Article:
Robert notes that the Ottoman Empire included a dizzying array of peoples and traditions, which necessarily led to a less-than-monolithic culture, as outlined in Suraiya Faroqhi’s Subjects of the Sultan: ‘In many ways it is a dizzying survey: Faroqhi’s coverage is extensive, the very richness of the subject is somewhat daunting, and the fascinating sidebars she explores almost lead to severe input overload — but I didn’t care. (She even devotes a section to cooking and dinner parties, and how many “cultural histories” do that?)’
A more historic and political perspective is found in a pair of books, Suraiya Faroqhi’s The Ottoman Empire and the World Around It and Handan Nezir Akmeşe’s The Birth of Modern Turkey: The Ottoman Military and the March to World War I. Says Robert: ‘The Ottoman Empire and its successor, modern Turkey, have time and again played an important role in European politics, and yet there are vanishingly few sources in English to bring us the viewpoint of the Turks themselves, or, indeed, to focus on the Anatolian peninsula as other than an adjunct to the doings of European states. Addressing that lack is one of the aims of two recent histories.’
April has some chocolate cups for us: ‘Founded by Paul Newman’s daughter Nell in 1993, and once a division of Newman’s Own, Newman’s Own Organics has been a separate company since 2001. Its focus is, unsurprisingly, on certified organic foods. The company provides a limited range of organic snacks, beverages, olive oil, vinegar and pet foods. Up for review are three of the five varieties of chocolate cup candy available: dark chocolate with peanut butter, milk chocolate with peanut butter and dark chocolate with peppermint.’
Carletti’s Jakobsen Coffee Time chocolate collection pleased Denise: ‘ Danish chocolates? Don’t mind if I do! Especially when the package itself gives me a great excuse to indulge. Coffee time? Yes please! And while these chocolates would go great with coffee, I had mine with a stout, and then a mug of green tea. I was pleased.’ Read her detailed reviews for all the sweet notes.
A trio of Trader Joe’s chocolates, to wit Super Dark Chocolate, Super Dark Chocolate with Almonds and Dark Chocolate Truffle are, says Robert, socially conscious: ‘ In the case of Trader Joe’s Organic Chocolates, this also includes certification by both the USDA and Quality Assurance International, and since organic chocolate is the product of a fairly limited group of producers, its almost guaranteed that the growers are getting fair, and probably premium prices. So, how does all that social consciousness taste?’ Read his review here.
A rummage through the archives turned up a trove of writings about Bill Willingham’s splendid Fables graphic novel series:
We begin with April’s thorough look at Fables Volumes 3, 4, and 5, Storybook Love, March of the Wooden Soldiers, and The Mean Seasons: ‘Willingham continues to produce witty, sharp dialog and compelling characters as he guides the story ever closer to an inevitable clash with The Adversary. It’s very handy that as the cast of characters grows, each volume includes pages at the beginning with pictures and brief bios of the key players. And while the art varies from story to story, in both style and quality, it remains consistently serviceable for the story. I can offer no higher praise than to say that the instant I finished The Mean Seasons, I went online looking for Volume 6: Homelands, to devour, which was not available for another six months or so (much to my dismay).’
April reviews two more volumes of Fables, Volume 6: Homelands, and Volume 7: Arabian Nights (and Days). ‘Though not as compelling as earlier volumes, Arabian Nights still has significant details that further the overall story and reveal teasing hints about various characters.’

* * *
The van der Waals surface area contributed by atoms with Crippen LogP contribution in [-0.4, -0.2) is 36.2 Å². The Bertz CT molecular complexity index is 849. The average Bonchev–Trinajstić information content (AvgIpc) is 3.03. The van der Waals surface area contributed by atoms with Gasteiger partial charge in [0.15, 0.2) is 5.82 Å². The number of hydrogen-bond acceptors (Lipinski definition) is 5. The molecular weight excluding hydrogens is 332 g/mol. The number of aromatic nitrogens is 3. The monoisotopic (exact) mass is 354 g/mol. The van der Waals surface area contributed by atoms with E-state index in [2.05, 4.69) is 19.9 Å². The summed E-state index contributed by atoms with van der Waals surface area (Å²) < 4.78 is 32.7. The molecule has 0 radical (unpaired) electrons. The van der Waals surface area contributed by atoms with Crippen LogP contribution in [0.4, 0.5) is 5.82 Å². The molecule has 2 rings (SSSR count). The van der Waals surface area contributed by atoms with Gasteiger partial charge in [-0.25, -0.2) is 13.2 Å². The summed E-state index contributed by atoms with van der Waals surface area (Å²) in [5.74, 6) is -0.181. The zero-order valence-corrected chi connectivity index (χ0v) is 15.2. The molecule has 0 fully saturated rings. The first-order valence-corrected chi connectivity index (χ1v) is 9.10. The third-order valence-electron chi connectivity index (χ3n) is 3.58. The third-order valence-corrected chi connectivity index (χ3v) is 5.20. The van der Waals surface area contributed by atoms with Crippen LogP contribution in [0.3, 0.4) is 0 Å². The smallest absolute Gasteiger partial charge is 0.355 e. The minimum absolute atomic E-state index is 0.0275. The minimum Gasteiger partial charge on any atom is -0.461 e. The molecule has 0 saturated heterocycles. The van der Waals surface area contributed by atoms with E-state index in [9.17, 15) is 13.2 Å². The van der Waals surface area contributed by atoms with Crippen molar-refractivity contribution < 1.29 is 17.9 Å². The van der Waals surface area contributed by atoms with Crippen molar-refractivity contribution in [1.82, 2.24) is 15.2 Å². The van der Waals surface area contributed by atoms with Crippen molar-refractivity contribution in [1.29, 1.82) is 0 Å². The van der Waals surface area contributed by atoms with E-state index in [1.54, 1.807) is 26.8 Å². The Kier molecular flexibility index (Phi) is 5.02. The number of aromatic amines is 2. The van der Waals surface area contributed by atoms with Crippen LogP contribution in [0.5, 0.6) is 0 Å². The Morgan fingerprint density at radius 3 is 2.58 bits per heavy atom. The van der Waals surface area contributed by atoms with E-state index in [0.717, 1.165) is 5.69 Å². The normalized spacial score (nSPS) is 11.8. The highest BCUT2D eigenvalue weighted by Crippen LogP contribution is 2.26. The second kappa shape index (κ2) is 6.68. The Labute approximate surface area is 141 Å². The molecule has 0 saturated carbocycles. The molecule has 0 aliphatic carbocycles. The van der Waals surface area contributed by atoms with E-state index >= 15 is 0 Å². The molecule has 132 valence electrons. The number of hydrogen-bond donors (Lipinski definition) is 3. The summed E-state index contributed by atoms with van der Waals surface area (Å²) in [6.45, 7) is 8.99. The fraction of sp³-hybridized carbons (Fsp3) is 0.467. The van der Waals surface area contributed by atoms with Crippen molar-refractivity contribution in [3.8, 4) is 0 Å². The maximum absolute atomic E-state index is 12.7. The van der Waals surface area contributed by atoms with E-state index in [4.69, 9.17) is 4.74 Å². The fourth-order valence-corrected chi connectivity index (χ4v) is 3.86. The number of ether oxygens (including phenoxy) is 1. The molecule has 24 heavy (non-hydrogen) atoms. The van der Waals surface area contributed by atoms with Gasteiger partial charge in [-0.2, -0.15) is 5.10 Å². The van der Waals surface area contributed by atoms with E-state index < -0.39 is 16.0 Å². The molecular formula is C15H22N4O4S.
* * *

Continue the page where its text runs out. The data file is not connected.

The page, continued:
Next she reviews a slightly different volume of the Fables series, Sons of Empire: ‘In this ninth installment in the ongoing Fables series, Bill Willingham is back in top form, delivering solid character development and intriguing plot in spades. A mix of multi-part and one-shot stories, Sons of Empire introduces new characters and provides insight into the lives of others while driving the over-arching story forward.’
April makes a startling claim for another of Willingham’s Fables volumes: ‘When a series is as consistently excellent as Fables, it can be extremely difficult to decide which is the finest issue or volume. However, The Good Prince, the tenth volume, certainly makes a strong case for itself as the best of the best.’
Regarding Willingham’s twelfth volume of Fables, The Dark Ages, April says: ‘Willingham proves in this arc that there’s not only life still in his marvelous creation, but a whole new realm of possibilities. The writing and art remain top-notch and the story as riveting. It remains to be seen what will become of the new, if not necessarily improved, Fabletown; the overcrowded Farm; the splintering Empire and everyone involved. No doubt the ride will be bumpy for all involved, but worth every bruise!’
Finally, April was disappointed with a volume that combined threads from three series within the larger Fables universe: ‘The Great Fables Crossover takes place entirely within the Fables universe, pulling together characters and plot threads from the Fables, Jack of Fables and The Literals series. … The Great Fables Crossover is mildly entertaining, a diversion from the larger Fables’ story, but best enjoyed by enthusiasts who have read the related series.’
Richard reviewed a couple of volumes in Willingham’s Fables offshoot series Jack of Fables: The (Nearly) Great Escape, and Jack of Hearts. ‘Jack is cocky, brash, self-centered to the point of obnoxiousness, and just good enough to pull it off. Depending on how that sort of protagonist rubs you, that means any book detailing his adventures is either a) a hoot and a holler or b) an exercise in grinding away your irreplaceable tooth enamel as the smartass – who no doubt bears an uncanny resemblance to someone you really, really hated in elementary school – gets away with murder because he’s so damn charming.’